Our Lady of the Sign

The Wonders of Nature ~ A Walk for Families
August 10, 2018
The Other Side of Anger
August 31, 2018
The Wonders of Nature ~ A Walk for Families
August 10, 2018
The Other Side of Anger
August 31, 2018

The Our Lady of the Sign icon painted by Sister Sharon on her retreat.

By Sister Sharon Havelak, OSF 

It was one of the most powerful experiences ever: intense, challenging, frustrating, deeply spiritual, profound. Did I say intense?

Ever since I heard about them, I’ve wanted to take an icon painting/writing retreat. A couple of weeks back I was blessed to fulfill that dream. I went with a bit of trepidation, wondering if my very Western art background would be a stumbling block. And I wanted it so badly.

We were a large group, 17 of us, with varying art and religious backgrounds. Some had painted several icons; others had never held a brush. We were Catholic and Protestant, many Sisters of different religious communities, two Protestant pastors, two deacons (one Catholic and one Episcopalian) and lay women. One of the pastors was also an astronomer, intrigued by the title of the image.

The image that we all painted was Our Lady of the Sign, an ancient depiction of Mary in Orans position with her hands held out in prayer; the image is often regarded as a model of the Church. Over her breast is a large aureole with the child Jesus (an elderly-looking child to indicate that he was both divine and human), one hand holding a scroll, the other blessing. The image depicts the moment of conception, as prophesied by Isaiah, “Therefore the Lord himself will give you a sign. The virgin will be with child and will give birth to a son and will call him Emmanuel.” (IS 7:14). In this image, Mary is also known as the Platytera, “She who is more spacious than the heavens” since she held within her womb the Incarnate God.

Each day began and ended with communal prayer, led by an Associate of the Wheaton Franciscans. Each day the image developed in front of us as we, step-by-step, drew and painted the image, under the direction of a master iconographer. He explained the traditional techniques and showed us how to make tracing paper, apply the imitation gold leaf and mix the acrylic colors we would be using. The significance of each step was carefully explained. Step-by-step, the image emerged: the background, the Virgin’s drapery, the aureole, Christ’s garments, the faces, until the image was complete. Step-by-step, the image grew in us, as we prayed and sweated over the process.

At the end of the retreat, we had a ceremony of blessing of the icons. Everyone expressed, not only their happiness with the icon they produced, but the deep sense of community that was formed in the group. Drazen, our instructor, reminded us that no matter the level of polish of the painting technique, each icon was holy. I suspect that each of us was also a bit holier for holding the image so close all week. Each time I look at it, I will remember the amazing people I worked with that week. The full significance of the icon for me will continue to be revealed as I continue to struggle to bring Christ to our world.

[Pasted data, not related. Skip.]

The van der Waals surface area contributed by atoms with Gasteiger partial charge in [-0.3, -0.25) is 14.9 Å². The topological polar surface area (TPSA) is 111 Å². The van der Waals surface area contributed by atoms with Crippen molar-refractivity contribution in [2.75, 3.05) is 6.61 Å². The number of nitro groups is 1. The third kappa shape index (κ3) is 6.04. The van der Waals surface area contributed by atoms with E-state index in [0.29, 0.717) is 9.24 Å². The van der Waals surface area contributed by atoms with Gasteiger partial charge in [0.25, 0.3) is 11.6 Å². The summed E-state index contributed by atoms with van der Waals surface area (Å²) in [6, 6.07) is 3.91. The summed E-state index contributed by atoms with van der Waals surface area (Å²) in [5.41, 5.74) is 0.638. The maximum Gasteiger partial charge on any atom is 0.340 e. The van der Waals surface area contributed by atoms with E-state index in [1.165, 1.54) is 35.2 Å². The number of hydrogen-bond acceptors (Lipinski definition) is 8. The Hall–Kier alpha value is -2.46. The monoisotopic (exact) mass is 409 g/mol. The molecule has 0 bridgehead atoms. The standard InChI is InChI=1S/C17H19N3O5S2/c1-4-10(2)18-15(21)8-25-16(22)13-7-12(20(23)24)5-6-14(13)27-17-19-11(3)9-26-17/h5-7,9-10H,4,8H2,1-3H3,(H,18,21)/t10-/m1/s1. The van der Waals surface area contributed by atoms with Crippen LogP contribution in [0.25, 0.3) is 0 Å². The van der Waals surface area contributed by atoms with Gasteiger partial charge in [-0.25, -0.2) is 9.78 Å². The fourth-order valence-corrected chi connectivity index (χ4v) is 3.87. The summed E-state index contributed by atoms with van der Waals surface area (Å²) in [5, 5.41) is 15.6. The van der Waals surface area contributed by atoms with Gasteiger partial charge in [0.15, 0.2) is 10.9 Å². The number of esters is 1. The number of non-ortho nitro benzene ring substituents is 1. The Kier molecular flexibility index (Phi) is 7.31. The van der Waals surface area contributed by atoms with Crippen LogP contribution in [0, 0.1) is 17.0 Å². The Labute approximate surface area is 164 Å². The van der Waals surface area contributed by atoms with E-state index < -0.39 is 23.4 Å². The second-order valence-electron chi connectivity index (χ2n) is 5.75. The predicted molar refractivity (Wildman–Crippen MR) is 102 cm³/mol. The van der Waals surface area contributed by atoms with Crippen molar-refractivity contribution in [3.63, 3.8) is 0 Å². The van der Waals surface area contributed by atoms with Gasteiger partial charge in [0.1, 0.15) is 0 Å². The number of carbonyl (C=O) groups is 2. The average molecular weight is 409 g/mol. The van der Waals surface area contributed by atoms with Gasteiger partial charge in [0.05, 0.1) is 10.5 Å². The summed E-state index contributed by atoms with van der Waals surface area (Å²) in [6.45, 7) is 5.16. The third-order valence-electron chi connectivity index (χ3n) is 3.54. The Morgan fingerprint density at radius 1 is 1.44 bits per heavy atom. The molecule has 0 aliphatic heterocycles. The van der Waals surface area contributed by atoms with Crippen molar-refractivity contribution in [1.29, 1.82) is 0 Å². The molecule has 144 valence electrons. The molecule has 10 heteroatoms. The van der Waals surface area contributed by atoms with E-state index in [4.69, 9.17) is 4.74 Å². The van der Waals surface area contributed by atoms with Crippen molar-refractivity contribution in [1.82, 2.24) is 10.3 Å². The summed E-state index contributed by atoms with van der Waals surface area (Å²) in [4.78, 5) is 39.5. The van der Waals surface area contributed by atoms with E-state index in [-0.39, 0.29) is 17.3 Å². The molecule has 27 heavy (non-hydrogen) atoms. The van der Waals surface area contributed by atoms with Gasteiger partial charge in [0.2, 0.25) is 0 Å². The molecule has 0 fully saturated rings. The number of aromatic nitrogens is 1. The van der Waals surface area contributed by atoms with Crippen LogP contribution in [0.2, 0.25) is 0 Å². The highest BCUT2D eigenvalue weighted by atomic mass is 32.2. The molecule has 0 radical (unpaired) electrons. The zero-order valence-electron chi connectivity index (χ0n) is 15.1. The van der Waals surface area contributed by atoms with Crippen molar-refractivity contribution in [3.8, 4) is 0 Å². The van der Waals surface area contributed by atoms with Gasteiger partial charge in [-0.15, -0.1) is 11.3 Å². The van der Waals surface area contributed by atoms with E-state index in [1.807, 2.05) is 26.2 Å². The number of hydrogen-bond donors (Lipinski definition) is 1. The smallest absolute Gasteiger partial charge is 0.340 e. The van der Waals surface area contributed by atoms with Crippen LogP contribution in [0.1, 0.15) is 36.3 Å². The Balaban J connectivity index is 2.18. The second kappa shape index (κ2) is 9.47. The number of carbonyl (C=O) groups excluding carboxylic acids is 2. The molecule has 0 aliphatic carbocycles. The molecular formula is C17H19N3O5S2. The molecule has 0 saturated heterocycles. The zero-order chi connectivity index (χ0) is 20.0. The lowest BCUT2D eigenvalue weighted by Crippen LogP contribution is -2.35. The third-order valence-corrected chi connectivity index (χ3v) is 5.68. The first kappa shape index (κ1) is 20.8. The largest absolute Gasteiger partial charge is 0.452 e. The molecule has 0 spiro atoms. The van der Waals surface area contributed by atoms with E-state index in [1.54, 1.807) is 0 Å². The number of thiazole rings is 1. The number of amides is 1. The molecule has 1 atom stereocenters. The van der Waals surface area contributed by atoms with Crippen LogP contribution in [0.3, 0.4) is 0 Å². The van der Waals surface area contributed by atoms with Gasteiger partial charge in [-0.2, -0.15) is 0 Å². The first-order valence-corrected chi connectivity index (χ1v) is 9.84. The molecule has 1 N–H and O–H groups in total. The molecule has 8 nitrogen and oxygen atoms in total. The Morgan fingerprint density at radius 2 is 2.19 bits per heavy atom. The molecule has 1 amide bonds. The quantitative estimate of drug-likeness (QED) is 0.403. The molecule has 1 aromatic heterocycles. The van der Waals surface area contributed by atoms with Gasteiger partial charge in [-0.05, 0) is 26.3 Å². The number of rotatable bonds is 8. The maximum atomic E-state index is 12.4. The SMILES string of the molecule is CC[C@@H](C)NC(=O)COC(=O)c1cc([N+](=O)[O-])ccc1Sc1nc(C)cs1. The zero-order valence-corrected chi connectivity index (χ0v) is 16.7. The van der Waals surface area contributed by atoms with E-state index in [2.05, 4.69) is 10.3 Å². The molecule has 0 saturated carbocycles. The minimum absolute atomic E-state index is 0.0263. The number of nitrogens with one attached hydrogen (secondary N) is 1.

(The icon above this post is Sister Sharon’s creation).

Sister Sharon Havelak

Justice and Peace

Sister Sharon is an artist, educator and long-time peace activist, who currently oversees All Good Things, a store/gallery/gift shop featuring art by the Sisters, handmade soaps and lotions, and Fair Trade products.*

She also serves as the coordinator of the Sylvania Franciscan’s Justice, Peace and Integrity of Creation efforts, and teaches art history at Lourdes University. She keeps her creative juices flowing by painting on silk scarves.
* All Good Things gallery is located in our Sylvania Franciscan Village and many of the items are sold on our website.

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Janet Snyder
5 years ago

Oh, Sharon, that’s wonderful. Thanks so much for sharing. I’m so glad you finally had that experience. Peace! Janet

Sr. Kateri Theriault
5 years ago

Sharon, thank you for sharing the journey of this icon with us. I have always found reflecting on them powerful. I have never even imagined that I could create one. I am so grateful you did and that you continue to discover it’s message…

Sister Irenaeus
5 years ago

Sister Sharon, thank you for sharing this most wonderful experience with us. Your icon is so beautiful. What an inspiring retreat it must have been. Your creative gift is clearly seen in your icon. What a treasure to have. Thank you for your blog explaining the story behind the icon, your spiritual journey you took during this retreat, and the result of this experience.

Sister Mary Thill
5 years ago

Well done good and faithful servant! I’m delighted that you did indeed pray an icon in this your Jubilee Year!
Thanks for sharing this blessing with us.
Mary T.

Sister Maria Pacelli
5 years ago

Sharon, thank you for sharing your wonderful experience of an icon retreat. Your icon is beautiful and I’m grateful to have seen the real thing.

Sr. Brigid O\'Shea Merriman
5 years ago

Thank you for your fine blog, dear Sister Sharon. There is a real depth shown in the icon that you completed. Thank you for sharing a picture of it with your blog. I wish you deep peace; every blessing.

Shannon Schrein
5 years ago

Thanks for sharing this Sharon. Is the attached image, your icon? If nt, may we see a copy of the image you painted?

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